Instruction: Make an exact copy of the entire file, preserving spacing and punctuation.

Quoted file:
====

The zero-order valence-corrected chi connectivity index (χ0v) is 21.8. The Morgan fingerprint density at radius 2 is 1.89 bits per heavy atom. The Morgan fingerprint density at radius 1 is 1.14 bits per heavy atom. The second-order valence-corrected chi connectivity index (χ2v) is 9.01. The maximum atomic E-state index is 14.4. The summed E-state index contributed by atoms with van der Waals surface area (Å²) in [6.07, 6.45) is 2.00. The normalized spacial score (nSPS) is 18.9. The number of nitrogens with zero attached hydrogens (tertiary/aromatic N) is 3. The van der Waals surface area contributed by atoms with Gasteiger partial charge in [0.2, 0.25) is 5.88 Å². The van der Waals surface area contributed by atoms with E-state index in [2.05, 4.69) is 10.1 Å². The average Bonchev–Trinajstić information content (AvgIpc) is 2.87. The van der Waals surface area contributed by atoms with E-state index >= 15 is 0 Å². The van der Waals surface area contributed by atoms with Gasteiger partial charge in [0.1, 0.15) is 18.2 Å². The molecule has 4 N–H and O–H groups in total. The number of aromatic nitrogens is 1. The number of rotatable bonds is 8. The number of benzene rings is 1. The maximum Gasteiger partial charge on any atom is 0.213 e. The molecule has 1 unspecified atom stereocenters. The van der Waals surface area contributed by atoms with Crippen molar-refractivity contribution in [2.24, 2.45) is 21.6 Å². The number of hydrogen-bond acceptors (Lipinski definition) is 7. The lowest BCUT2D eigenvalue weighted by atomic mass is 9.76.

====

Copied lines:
The zero-order valence-corrected chi connectivity index (χ0v) is 21.8. The Morgan fingerprint density at radius 2 is 1.89 bits per heavy atom. The Morgan fingerprint density at radius 1 is 1.14 bits per heavy atom. The second-order valence-corrected chi connectivity index (χ2v) is 9.01. The maximum atomic E-state index is 14.4. The summed E-state index contributed by atoms with van der Waals surface area (Å²) in [6.07, 6.45) is 2.00. The normalized spacial score (nSPS) is 18.9. The number of nitrogens with zero attached hydrogens (tertiary/aromatic N) is 3. The van der Waals surface area contributed by atoms with Gasteiger partial charge in [0.2, 0.25) is 5.88 Å². The van der Waals surface area contributed by atoms with E-state index in [2.05, 4.69) is 10.1 Å². The average Bonchev–Trinajstić information content (AvgIpc) is 2.87. The van der Waals surface area contributed by atoms with E-state index >= 15 is 0 Å². The van der Waals surface area contributed by atoms with Gasteiger partial charge in [0.1, 0.15) is 18.2 Å². The molecule has 4 N–H and O–H groups in total. The number of aromatic nitrogens is 1. The number of rotatable bonds is 8. The number of benzene rings is 1. The maximum Gasteiger partial charge on any atom is 0.213 e. The molecule has 1 unspecified atom stereocenters. The van der Waals surface area contributed by atoms with Crippen molar-refractivity contribution in [2.24, 2.45) is 21.6 Å². The number of hydrogen-bond acceptors (Lipinski definition) is 7. The lowest BCUT2D eigenvalue weighted by atomic mass is 9.76.